Newspaper article THE JOURNAL RECORD

SouthWest NanoTechnologies in Norman Develops into Company That Grows Nanotubes

Newspaper article THE JOURNAL RECORD

SouthWest NanoTechnologies in Norman Develops into Company That Grows Nanotubes

Article excerpt

In 2001, a privately held specialty chemical company was formed in Norman to adopt technology evolving from research at the University of Oklahoma.

From that marriage of private and public resources, SouthWest NanoTechnologies has developed into a company that sells single- wall carbon nanotubes for $500 per gram to customers in the United States, Korea, Japan and Germany, said Daniel E. Resasco, founder and chief scientist for SouthWest NanoTechnologies, as well as the S.A. Wilson Professor of Chemical Engineering and George Lynn Cross Professor, School of Chemical, Biological and Materials Engineering at OU.

There are many other groups in the world producing nanotubes, he said. But we are the only group growing nanotubes in a controlled environment.

The technology was developed at the OU Energy Center by a research team led by Resasco, who has pioneered a process that should dramatically lower the price of mass-producing single-wall carbon nanotubes.

Controlled production allows the nanotubes to be grown in circles on a silicon wafer or in lines.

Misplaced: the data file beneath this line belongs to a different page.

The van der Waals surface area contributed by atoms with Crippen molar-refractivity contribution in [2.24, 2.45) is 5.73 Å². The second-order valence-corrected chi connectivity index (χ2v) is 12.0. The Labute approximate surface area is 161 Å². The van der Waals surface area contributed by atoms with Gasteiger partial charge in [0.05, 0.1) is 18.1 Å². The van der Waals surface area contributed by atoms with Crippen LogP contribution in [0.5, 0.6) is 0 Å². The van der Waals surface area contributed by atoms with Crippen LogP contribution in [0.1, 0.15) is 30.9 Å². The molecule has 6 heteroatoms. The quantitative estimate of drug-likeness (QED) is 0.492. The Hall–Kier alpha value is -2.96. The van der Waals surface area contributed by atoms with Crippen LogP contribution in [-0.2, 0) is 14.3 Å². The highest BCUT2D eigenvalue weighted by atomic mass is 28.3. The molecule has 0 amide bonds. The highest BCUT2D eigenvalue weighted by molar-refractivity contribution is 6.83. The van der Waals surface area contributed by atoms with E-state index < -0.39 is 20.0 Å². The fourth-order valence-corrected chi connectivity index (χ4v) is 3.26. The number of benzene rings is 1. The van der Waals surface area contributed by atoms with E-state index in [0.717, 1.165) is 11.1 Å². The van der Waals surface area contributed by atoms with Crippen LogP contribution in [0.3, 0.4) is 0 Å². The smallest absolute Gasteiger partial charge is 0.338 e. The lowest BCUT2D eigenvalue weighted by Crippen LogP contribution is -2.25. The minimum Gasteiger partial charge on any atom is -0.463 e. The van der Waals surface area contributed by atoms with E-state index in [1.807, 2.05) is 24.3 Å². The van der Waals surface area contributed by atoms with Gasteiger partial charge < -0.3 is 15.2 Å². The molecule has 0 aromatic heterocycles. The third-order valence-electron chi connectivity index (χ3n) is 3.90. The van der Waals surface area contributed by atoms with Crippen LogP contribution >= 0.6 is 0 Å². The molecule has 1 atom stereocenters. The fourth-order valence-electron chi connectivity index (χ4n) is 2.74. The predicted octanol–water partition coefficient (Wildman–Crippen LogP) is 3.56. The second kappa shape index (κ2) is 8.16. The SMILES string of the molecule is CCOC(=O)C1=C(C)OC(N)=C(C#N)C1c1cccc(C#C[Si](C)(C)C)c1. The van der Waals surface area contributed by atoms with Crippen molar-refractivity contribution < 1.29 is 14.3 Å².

This is what got people in electronics very excited, he said.

Single wall nanotubes are in demand because of their electrical, thermal and mechanical properties. They conduct heat better than any other known material and can carry electrical currents 100 times greater than copper.

They may be mixed with polymers to make nanocomposites, which prevent the build-up of electric charges during chip packing - an important consideration in the semiconductor industry.

Nanotubes are 100,000 times smaller than a human hair, Resasco said. They have an extremely narrow diameter but can be very long.

Because of the size, nanotubes are in demand from various industries including computer and semiconductor companies. Companies like Samsung and Canon are very interested in nanotubes, he said. Boeing, Lockheed Martin and other big players in aerospace are interested because of the strength and light weight of nanotubes.

The next generation of materials is based on nanotubes, Resasco said. The strength of nanotubes is 100 times stronger than steel and five times lighter.

Exploratory research is conducted in laboratories at OU. SouthWest NanoTechnologies handles the manufacturing at its facility at 2360 Industrial Blvd. …

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